Tip: Keep your brass

Someday you may decide to start reloading. If not, you can recycle it for cash.

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Also giving it to someone who reloads helps them out as well, and they may just offer you back a deal on some finished product.

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I picked up 180 casings of .223, and 50 casings of 38 special at the range (i.e. BLM land) yesterday. Someone was feeling spendy (but not feeling considerate).

I do a little clean up every time I go to keep the place looking less like a trash dump. One day I’ll send it all to Capital Brass for cash, and buy myself something nice. :wink:

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@Mike270 >>> Some places will not take it because of possible live rounds mixed in.
Check first.
:us::us::us:

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All 22’s:

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Has anyone tried one of those brass catcher net/attachements?

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Never had good luck with them, myself. Usually, I setup a box on the bench to the ejection side of the gun far enough to catch the brass but not so close to interfere with my shooting. For off hand shooting, I spread an old sheet on the ground on the ejection side, which is pretty effective for catching most of my brass. Gather up the corners and you’re good to go.

Also, brass is not brass. These days, to a reloader, it’s GOLD. Cost of brass and bullets are the major costs in the reloading process. Example: 55 grain FMJ .223 cartridge. Brass: $89.00/500 Bullets: $69.00/500; 1 pound WINN 748 powder: $33.49 (loads 285 rnds @ 24.6 gr/3000 FPS); Primers: CCI small rifle primers: $79.00/1000. Doing the math= $0.51/ round. Primers are 2x the price of “normal” times. They used to run $0.035 each. If you already have the brass, the price per round drops to about $0.33/rnd.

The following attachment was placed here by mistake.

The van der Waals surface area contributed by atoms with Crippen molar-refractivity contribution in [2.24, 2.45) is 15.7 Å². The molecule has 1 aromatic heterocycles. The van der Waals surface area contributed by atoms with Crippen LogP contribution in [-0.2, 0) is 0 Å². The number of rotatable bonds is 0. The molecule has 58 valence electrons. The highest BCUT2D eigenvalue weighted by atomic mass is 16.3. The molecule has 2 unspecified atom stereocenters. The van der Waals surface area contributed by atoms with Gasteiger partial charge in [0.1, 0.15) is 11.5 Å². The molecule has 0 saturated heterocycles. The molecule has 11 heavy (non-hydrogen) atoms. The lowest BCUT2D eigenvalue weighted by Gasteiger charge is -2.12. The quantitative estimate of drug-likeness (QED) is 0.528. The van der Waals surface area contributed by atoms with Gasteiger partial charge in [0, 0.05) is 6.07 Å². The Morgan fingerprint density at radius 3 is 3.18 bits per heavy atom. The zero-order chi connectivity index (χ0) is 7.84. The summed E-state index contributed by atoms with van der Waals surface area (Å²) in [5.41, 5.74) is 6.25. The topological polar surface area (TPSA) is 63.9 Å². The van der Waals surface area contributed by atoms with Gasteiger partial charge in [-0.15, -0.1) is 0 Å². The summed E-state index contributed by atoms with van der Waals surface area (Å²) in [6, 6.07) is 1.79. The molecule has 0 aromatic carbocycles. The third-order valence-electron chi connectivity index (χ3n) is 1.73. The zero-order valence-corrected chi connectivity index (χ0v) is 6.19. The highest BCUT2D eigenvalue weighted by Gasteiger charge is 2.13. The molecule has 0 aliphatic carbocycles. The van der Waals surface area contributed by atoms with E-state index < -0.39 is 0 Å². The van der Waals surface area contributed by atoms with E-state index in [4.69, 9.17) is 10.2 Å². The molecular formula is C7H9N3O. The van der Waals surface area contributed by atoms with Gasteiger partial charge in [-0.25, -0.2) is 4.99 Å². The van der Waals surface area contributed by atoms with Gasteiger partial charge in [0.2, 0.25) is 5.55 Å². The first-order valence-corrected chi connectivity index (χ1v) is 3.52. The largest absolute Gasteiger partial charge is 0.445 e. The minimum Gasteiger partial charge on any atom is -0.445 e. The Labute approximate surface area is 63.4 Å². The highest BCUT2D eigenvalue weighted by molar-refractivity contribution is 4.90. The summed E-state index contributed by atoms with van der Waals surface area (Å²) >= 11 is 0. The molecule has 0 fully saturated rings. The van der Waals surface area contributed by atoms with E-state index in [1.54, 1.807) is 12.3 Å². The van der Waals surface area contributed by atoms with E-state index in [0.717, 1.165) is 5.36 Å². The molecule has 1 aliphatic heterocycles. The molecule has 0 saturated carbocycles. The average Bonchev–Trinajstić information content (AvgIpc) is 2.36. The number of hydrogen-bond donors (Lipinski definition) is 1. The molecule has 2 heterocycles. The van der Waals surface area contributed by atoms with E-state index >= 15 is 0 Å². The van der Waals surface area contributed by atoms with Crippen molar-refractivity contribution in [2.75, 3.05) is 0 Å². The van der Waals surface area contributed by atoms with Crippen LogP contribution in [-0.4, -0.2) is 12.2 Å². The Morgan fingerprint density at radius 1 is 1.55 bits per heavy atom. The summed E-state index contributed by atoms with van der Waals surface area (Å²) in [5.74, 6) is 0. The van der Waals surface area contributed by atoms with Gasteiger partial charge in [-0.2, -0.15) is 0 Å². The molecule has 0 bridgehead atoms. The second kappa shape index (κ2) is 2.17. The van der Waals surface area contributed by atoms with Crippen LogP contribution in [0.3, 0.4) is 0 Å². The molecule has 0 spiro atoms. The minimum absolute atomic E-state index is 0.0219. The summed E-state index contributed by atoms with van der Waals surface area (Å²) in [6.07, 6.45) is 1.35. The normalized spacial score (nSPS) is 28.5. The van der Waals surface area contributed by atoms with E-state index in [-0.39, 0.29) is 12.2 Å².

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Saving brass is probably in my DNA!
When I was a college kid the local sporting goods store would trade spent brass+$ for reloads.
It really helped take the sting out of my ammo budget!

That store is long gone, but now I have my own press and loading tools :+1:

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I bend over and pick 'em up.
It’s better for my waist line :laughing:

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The places here check what you bring in.

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Just bring home some from every trip to the range, cull and inspect it, keep what you need and put the rest in a recycle box. Last month, I took in one-hundred pounds and received $200.00.

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@Mike270 >>> Use to be that way at my range but no more. Some times you get someone that doesn’t reload other than that slim Pickens here. I’m ok with brass for reloading and I have enough primers & powder to last a while but what’s a while. Long story short no primers no how no way.
:us::us::us:

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If you want to not bend over these work good for picking up brass. you could shop around for a better price.

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I have a few thousand rounds each of .357 Magnum, .38 Special and .45 ACP and 9mm Luger. In addition to 8,000 SP primers, 2,500 primed 9mm cases, 5 pounds of powder. All reloads. I still have thousands of .22 rimfire LR and Short (good for my model 63) from the last drought. I should have listened to a buddy that advised me to stock up more. Tons of .223 components too.

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That’s my technique, as well. I de-prime my junk brass and my recycle place puts a premium on clean brass, which is what they consider it to be when the primers are out.

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I consider junk to be things like cases made of aluminum, steel, military cases and certain commercial brands, cases bent beyond repair. The local recyclers do not care if spent primers are still present.

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Well that’s a lot of stooping and picking! :wink:

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Yup !!!

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I never got into reloading, but it’s a waste of money not to recycle.

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Send me your fired, send me your poor, Send me your brass masses yearning to be re-used. So, I can lift my gun in delight.

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